PHOENIX — The state’s use of the Hacienda rape case as a legal argument to withhold coronavirus data for long-term care facilities stands in direct opposition to Governor Doug Ducey’s and other top officials’ past positions on the embattled facility.
In response to a lawsuit filed by multiple news organizations, Arizona’s hired attorneys argued that releasing the names and locations of facilities with COVID-19 outbreaks would harm businesses’ competitive positions.
They used the publicity resulting from the rape and impregnation of an incapacitated patient at Hacienda as an example.
“These issues threatened the facility’s viability, caused significant problems obtaining adequate insurance, and eventually forced Hacienda to close the skilled nursing portion of its operation due to financial problems,” the state’s attorneys wrote in their response to the media’s lawsuit.
But an ABC15 review of past comments and documents from Governor Doug Ducey and the Arizona Department of Health Services directly contradict much of the blame the state’s is now directing at the media.
Some of the arguments and facts supporting them are also incomplete and misleading.
“That’s just not a good comparison at all, and it’s just alarming they even went there,” said Dana Kennedy, state director for AARP Arizona, who has also pushed the Governor’s Office to release more long-term care data.
“(Arizona’s) fighting the wrong fight,” Kennedy said. “In times of crisis you need better communication, not less communication.”
Governor Doug Ducey and health department director Dr. Cara Christ have repeatedly refused to identify long-term care facilities with outbreaks by citing various state and federal privacy laws.
The state has hired two outside law firms to fight against the release of the information.
In an 18-page response filed Friday, Arizona’s attorneys based arguments on a declaration filed by Colby Bower, the health department’s assistant director.
Bower made multiple statements about how he believe media coverage was responsible for setbacks suffered by Hacienda.
“For example, Hacienda HealthCare experienced significant turnover and safety threats as a result of the negative publicity surrounding the facility in late 2018 and into 2019,” he wrote. “Multiple directors of nursing resigned, and Hacienda experienced significant turnover among middle and upper management.”
However, the declaration doesn’t include past public comments made by Ducey who specifically called for the mass firing of Hacienda leadership.
“It’s time for their entire leadership team to be replaced,” Ducey told reporters on Jan. 25, 2019. “And I think their board of directors should be terminated.”
Bower later alleges that Hacienda experienced significant hostility and safety threats as a result of the news coverage and generically cites a shooting on the facility’s property.
“There was even a shooting in Hacienda’s parking lot,” he wrote.
The shooting had no connection to the rape case or media coverage. Police said on March 11, 2019, a man confronted his ex-wife who worked at Hacienda.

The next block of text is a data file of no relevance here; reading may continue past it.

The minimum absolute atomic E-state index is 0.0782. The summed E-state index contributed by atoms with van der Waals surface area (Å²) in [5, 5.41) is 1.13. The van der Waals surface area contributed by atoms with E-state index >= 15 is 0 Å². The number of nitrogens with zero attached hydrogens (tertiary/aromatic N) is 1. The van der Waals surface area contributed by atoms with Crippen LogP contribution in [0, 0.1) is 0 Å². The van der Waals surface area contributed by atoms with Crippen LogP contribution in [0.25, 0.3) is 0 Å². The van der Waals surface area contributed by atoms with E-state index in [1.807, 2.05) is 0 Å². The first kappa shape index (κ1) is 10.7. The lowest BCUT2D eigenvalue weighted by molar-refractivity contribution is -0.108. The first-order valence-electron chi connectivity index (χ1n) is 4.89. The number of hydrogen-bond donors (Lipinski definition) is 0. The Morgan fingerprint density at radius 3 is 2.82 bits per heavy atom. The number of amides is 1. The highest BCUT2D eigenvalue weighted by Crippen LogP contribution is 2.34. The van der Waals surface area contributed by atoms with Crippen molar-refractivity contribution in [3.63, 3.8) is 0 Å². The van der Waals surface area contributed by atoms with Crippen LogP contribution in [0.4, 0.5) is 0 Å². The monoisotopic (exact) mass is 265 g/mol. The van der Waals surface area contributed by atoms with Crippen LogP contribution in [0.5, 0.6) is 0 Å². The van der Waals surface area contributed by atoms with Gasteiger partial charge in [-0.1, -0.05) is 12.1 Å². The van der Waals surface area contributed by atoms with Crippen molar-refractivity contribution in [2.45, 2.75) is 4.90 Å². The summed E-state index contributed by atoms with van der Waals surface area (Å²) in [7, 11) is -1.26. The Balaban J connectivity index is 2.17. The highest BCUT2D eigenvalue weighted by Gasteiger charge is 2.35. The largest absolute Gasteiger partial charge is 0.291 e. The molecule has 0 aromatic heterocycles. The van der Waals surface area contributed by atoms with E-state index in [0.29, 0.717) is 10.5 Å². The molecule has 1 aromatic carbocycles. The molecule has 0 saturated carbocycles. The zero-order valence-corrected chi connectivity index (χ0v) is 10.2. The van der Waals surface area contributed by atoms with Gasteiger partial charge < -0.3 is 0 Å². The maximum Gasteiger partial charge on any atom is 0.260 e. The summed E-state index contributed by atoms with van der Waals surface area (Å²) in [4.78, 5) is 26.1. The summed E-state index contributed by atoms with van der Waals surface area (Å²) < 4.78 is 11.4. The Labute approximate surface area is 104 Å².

The man had a gun and was standing over the woman as she was on the ground. Police providing security at Hacienda intervened and shot the man.
Bower also said the issues threatened Hacienda’s viability.
“Hacienda had significant problems obtaining adequate insurance, and it eventually closed the skilled nursing portion of its operation due to financial problems,” he wrote.
But ADHS inspectors repeatedly cited the facility for failures in care after the rape case was exposed. The state also threatened to revoke Hacienda’s license.
In public statements, the department called the facility’s issues “extremely disturbing” and “inadequate.”
As part of the process to get Hacienda into compliance, Governor Ducey also sent a letter to Arizona Attorney General Mark Brnovich seeking an investigation and prosecution.
The governor’s letter also cited “published reports” about Hacienda’s CEO and allegations of sexual harassment.
“I urge you to exercise your authority under (state law) to initiate and prosecute a complaint under the Adult Protective Services Act against Hacienda HealthCare and its government body for their actions or lack thereof in retaliation to the rape of a patient, it’s staff’s failure to notice that the patient became pregnant prior to the birth of her child, and any other actions that constitute violations of the act,” Ducey wrote on February 5, 2019.
Residents of long-term care facilities make up the majority of deaths in the Valley, according to overall numbers released by Maricopa County.
Currently, more than 72% of deaths involve Valley LTC residents.
Across the nation, many other states have released the names and locations of the facilities because of the increased risk that COVID-19 poses to residents and the surrounding communities.
The White House also announced that the federal government will release later this month the names and number of cases for skilled nursing centers, a specific type of long-term care facility.
The Governor’s Office didn’t respond to requests for comment.
The Arizona Department of Health Services issued a statement:
“The horrific events that unfolded at Hacienda were tragic, and the Department took significant action to hold the facility accountable. Our brief in the pending lawsuit makes that point very clear, our focus is not defending any misconduct by the operators of these facilities, but ensuring they can adequately protect the health and safety of the residents who live at those facilities.”
Contact ABC15 Investigator Dave Biscobing at Dave@ABC15.com